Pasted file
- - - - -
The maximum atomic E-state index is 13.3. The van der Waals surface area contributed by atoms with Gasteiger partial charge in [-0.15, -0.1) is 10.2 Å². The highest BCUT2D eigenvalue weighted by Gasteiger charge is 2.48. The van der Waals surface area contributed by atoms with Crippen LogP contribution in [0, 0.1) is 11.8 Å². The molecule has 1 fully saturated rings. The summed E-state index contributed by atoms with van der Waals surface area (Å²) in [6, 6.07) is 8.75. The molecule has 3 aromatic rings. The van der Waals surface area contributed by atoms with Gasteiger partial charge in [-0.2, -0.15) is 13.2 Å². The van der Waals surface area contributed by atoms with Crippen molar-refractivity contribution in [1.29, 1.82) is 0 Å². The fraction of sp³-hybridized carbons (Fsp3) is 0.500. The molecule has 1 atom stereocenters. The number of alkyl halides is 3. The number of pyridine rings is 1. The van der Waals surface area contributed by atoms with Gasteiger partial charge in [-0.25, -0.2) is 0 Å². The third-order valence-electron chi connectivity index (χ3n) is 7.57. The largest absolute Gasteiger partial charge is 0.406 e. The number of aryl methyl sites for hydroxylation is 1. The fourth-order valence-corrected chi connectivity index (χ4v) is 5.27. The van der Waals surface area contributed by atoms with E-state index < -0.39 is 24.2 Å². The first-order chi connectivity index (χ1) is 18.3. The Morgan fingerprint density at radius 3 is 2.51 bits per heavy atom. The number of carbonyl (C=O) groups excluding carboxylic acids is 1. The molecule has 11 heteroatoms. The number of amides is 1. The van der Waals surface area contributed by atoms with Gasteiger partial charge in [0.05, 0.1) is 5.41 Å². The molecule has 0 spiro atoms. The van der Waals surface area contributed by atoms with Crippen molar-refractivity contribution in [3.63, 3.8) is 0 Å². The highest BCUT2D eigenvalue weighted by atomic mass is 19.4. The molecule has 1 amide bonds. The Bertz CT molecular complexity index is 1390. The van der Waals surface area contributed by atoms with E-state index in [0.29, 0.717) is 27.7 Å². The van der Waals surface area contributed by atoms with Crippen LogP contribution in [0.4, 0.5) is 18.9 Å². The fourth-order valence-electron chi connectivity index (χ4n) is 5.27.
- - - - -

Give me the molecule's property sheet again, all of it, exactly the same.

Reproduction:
The maximum atomic E-state index is 13.3. The van der Waals surface area contributed by atoms with Gasteiger partial charge in [-0.15, -0.1) is 10.2 Å². The highest BCUT2D eigenvalue weighted by Gasteiger charge is 2.48. The van der Waals surface area contributed by atoms with Crippen LogP contribution in [0, 0.1) is 11.8 Å². The molecule has 1 fully saturated rings. The summed E-state index contributed by atoms with van der Waals surface area (Å²) in [6, 6.07) is 8.75. The molecule has 3 aromatic rings. The van der Waals surface area contributed by atoms with Gasteiger partial charge in [-0.2, -0.15) is 13.2 Å². The van der Waals surface area contributed by atoms with Crippen molar-refractivity contribution in [1.29, 1.82) is 0 Å². The fraction of sp³-hybridized carbons (Fsp3) is 0.500. The molecule has 1 atom stereocenters. The number of alkyl halides is 3. The number of pyridine rings is 1. The van der Waals surface area contributed by atoms with Gasteiger partial charge in [-0.25, -0.2) is 0 Å². The third-order valence-electron chi connectivity index (χ3n) is 7.57. The largest absolute Gasteiger partial charge is 0.406 e. The number of aryl methyl sites for hydroxylation is 1. The fourth-order valence-corrected chi connectivity index (χ4v) is 5.27. The van der Waals surface area contributed by atoms with E-state index < -0.39 is 24.2 Å². The first-order chi connectivity index (χ1) is 18.3. The Morgan fingerprint density at radius 3 is 2.51 bits per heavy atom. The number of carbonyl (C=O) groups excluding carboxylic acids is 1. The molecule has 11 heteroatoms. The number of amides is 1. The van der Waals surface area contributed by atoms with Gasteiger partial charge in [0.05, 0.1) is 5.41 Å². The molecule has 0 spiro atoms. The van der Waals surface area contributed by atoms with Crippen molar-refractivity contribution in [3.63, 3.8) is 0 Å². The highest BCUT2D eigenvalue weighted by atomic mass is 19.4. The molecule has 1 amide bonds. The Bertz CT molecular complexity index is 1390. The van der Waals surface area contributed by atoms with E-state index in [0.29, 0.717) is 27.7 Å². The van der Waals surface area contributed by atoms with Crippen LogP contribution in [0.4, 0.5) is 18.9 Å². The fourth-order valence-electron chi connectivity index (χ4n) is 5.27.